Momisms – moments in my life

3/21/2012 –
I’ve seen the most amazing thing, it’s something I think we can all try to emulate. Today, I saw the most amazing woman perform a complicated task under extreme pressure. My office building has a cafeteria of sorts. Not like the high school cafeteria you might be shuddering over, but more a gourmet cafeteria. Breakfasts consist of made-to-order omelette or eggs cooked the way you like (scrambled please) or even a pancake or two. Now imagine, if you can, the morning rush at 8am, when people are budding from their car/bike/bus/train to their desks, stopping for breakfast on the way. Whoa! That’s allotta people, you might think. And I did.

Coffee before 9am is 25cents, including all the creme and sugar you can hold, refills are free. Normally, I hit the coffee when I arrive, and when they open, at 7am. But, today I was running a little late. I saw a line of about 20 people waiting for their breakfast order, and I saw one lady working the grill and three, yes THREE, frying pans. She was awesome! Taking and remembering orders: sunny side up, hash brown no bacon, or omelette with ham, cheddar cheese and mushroom 2 slices of soft bacon. You name it, she was all over it. At one point, she had 2 orders on the griddle and 2 omelettes in the fry pans. AMAZING!!

Why do I mention this? Because I think this typeof work should be required before you decide to have kids. This gives you a brief glimpse of the hard work involved in raising a quality human. Whether you are lucky enough to stay at home with your littles, or lucky enough to go to work, balancing the needs of your outside obligations, familial obligations, keeping the littles engaged and entertained and figuring out whose gonna clean the toilets. It sounds a lot like this job, but live fire combat situations might run a close second…have you ever has to re-dress a screaming toddler after a poopy diaper explodes, while older kids are running around breaking things? My husband has, and I’m sure he prefers combat. It’s hard work, people don’t always tell a parent that. Pinterest is full of cute, yet deceptive baby images.

Imagine a stay at home parent, trying to figure out how to keep the child engaged and learning but hanging into your own sanity by a thread. Only a special breed can sit and demonstrate how tow write the letter ‘A is for Apple’ so many times before wanting to stick their head in the electric oven, next to the fish sticks.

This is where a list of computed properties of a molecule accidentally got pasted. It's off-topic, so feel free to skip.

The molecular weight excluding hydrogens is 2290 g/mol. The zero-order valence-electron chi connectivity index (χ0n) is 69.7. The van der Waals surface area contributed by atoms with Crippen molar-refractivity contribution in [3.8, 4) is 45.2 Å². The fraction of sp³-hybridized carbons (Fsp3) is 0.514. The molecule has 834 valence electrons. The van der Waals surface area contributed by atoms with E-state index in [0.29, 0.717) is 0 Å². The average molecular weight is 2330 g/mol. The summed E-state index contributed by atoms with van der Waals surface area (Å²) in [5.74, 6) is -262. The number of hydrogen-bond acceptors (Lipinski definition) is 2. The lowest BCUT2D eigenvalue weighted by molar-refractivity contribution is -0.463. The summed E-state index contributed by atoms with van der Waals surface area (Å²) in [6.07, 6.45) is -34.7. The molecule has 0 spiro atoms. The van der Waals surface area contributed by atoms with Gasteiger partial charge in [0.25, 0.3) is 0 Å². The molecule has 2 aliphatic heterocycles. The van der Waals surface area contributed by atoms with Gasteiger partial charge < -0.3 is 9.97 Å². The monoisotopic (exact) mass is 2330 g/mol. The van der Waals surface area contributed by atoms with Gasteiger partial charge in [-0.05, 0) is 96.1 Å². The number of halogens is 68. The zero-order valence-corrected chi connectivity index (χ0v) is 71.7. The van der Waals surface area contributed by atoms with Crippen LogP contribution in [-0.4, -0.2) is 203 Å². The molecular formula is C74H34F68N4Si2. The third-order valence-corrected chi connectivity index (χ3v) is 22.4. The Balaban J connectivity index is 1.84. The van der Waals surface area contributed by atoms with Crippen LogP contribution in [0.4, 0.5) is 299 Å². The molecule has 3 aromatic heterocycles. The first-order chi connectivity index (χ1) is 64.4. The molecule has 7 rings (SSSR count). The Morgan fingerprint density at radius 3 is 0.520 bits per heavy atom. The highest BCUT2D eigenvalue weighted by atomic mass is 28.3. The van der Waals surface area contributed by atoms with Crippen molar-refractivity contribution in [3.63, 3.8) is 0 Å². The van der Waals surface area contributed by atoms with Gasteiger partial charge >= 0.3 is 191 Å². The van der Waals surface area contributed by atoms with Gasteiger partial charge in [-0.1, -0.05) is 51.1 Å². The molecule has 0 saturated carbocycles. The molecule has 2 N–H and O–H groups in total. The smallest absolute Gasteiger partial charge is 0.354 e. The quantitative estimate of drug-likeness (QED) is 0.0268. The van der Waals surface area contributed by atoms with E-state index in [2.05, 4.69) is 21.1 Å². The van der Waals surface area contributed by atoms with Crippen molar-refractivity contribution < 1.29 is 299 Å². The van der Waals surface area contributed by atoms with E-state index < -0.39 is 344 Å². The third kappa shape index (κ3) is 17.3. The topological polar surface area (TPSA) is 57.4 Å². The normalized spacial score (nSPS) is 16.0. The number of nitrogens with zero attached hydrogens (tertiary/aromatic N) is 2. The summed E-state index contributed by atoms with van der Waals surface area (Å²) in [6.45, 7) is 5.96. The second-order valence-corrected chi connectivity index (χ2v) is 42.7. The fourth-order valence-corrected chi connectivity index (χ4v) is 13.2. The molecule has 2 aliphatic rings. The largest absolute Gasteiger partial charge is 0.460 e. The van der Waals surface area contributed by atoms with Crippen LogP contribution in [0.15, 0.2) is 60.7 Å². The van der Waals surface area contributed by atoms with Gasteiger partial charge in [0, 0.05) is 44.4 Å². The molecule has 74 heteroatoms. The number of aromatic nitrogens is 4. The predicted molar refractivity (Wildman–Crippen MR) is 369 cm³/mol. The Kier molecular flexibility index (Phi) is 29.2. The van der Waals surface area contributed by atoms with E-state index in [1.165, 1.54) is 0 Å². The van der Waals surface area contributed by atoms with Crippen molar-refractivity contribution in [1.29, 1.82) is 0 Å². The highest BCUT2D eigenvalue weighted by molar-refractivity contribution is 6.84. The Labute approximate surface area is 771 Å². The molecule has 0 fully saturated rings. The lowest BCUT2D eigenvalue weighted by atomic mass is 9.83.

Then, imagine a parent who works outside the home. That parent, stressed by deadlines at the office has to rush home or to daycare with just enough time to brush teeth, read stories, kiss faces and tuck into bed. Lamenting the missed quality time with their kids and often working after bedtime.

Neither situation is ideal, and a balance must be maintained. (insert self mantra here) Eventually, the breakfast rush will be over, the child will learn how to write an A, and the work deadline will pass. But those pressures are quickly replaced by a lunch rush, the letter ‘B’ and a new project with a new deadline.

Don’t despair, enjoy the quiet time. Like Erika in the lunchroom, talk with your kids (customers), engage. Go to the park or the zoo or come up with a special thing that you like to share. (My boys and I like to dance around the house to music, or make our own) Customers will leave and little boys/girls grow up. Make sure you bring excellence to the table with everything, teaching the ABC’s and filling your downtime. Your kids might not enjoy the ‘work’, but when foundations are laid well, the downtime is easier to enjoy. And THAT, the special time you take to learn about the person who is your child, THAT time they will remember forever!